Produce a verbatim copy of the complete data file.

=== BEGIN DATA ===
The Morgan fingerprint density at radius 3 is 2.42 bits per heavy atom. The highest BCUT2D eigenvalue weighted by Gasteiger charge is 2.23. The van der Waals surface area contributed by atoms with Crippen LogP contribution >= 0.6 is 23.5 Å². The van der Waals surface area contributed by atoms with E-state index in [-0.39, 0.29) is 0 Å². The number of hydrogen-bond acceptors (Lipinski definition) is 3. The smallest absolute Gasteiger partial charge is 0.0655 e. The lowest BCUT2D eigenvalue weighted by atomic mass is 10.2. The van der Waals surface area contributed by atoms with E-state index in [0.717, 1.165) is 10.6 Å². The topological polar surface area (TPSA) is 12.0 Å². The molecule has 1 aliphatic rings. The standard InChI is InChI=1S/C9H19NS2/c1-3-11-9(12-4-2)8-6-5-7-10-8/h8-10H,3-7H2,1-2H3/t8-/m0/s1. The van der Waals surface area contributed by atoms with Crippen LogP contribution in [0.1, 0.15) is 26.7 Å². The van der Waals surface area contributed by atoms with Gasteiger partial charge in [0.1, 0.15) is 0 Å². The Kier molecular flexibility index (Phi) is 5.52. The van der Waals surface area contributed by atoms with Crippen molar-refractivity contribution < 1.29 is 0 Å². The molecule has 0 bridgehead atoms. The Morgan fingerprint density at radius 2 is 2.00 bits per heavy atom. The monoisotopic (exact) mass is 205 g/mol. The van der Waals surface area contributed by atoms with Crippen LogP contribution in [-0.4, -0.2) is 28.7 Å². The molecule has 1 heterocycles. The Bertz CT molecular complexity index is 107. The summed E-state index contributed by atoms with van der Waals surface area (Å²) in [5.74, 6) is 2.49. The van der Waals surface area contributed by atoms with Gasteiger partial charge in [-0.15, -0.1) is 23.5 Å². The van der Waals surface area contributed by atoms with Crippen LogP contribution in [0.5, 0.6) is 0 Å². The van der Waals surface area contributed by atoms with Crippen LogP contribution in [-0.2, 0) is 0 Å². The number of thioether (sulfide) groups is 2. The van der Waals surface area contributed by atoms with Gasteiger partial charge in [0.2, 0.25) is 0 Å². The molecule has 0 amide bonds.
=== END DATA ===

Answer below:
The Morgan fingerprint density at radius 3 is 2.42 bits per heavy atom. The highest BCUT2D eigenvalue weighted by Gasteiger charge is 2.23. The van der Waals surface area contributed by atoms with Crippen LogP contribution >= 0.6 is 23.5 Å². The van der Waals surface area contributed by atoms with E-state index in [-0.39, 0.29) is 0 Å². The number of hydrogen-bond acceptors (Lipinski definition) is 3. The smallest absolute Gasteiger partial charge is 0.0655 e. The lowest BCUT2D eigenvalue weighted by atomic mass is 10.2. The van der Waals surface area contributed by atoms with E-state index in [0.717, 1.165) is 10.6 Å². The topological polar surface area (TPSA) is 12.0 Å². The molecule has 1 aliphatic rings. The standard InChI is InChI=1S/C9H19NS2/c1-3-11-9(12-4-2)8-6-5-7-10-8/h8-10H,3-7H2,1-2H3/t8-/m0/s1. The van der Waals surface area contributed by atoms with Crippen LogP contribution in [0.1, 0.15) is 26.7 Å². The van der Waals surface area contributed by atoms with Gasteiger partial charge in [0.1, 0.15) is 0 Å². The Kier molecular flexibility index (Phi) is 5.52. The van der Waals surface area contributed by atoms with Crippen molar-refractivity contribution < 1.29 is 0 Å². The molecule has 0 bridgehead atoms. The Morgan fingerprint density at radius 2 is 2.00 bits per heavy atom. The monoisotopic (exact) mass is 205 g/mol. The van der Waals surface area contributed by atoms with Crippen LogP contribution in [-0.4, -0.2) is 28.7 Å². The molecule has 1 heterocycles. The Bertz CT molecular complexity index is 107. The summed E-state index contributed by atoms with van der Waals surface area (Å²) in [5.74, 6) is 2.49. The van der Waals surface area contributed by atoms with Gasteiger partial charge in [-0.15, -0.1) is 23.5 Å². The van der Waals surface area contributed by atoms with Crippen LogP contribution in [0.5, 0.6) is 0 Å². The van der Waals surface area contributed by atoms with Crippen LogP contribution in [-0.2, 0) is 0 Å². The number of thioether (sulfide) groups is 2. The van der Waals surface area contributed by atoms with Gasteiger partial charge in [0.2, 0.25) is 0 Å². The molecule has 0 amide bonds.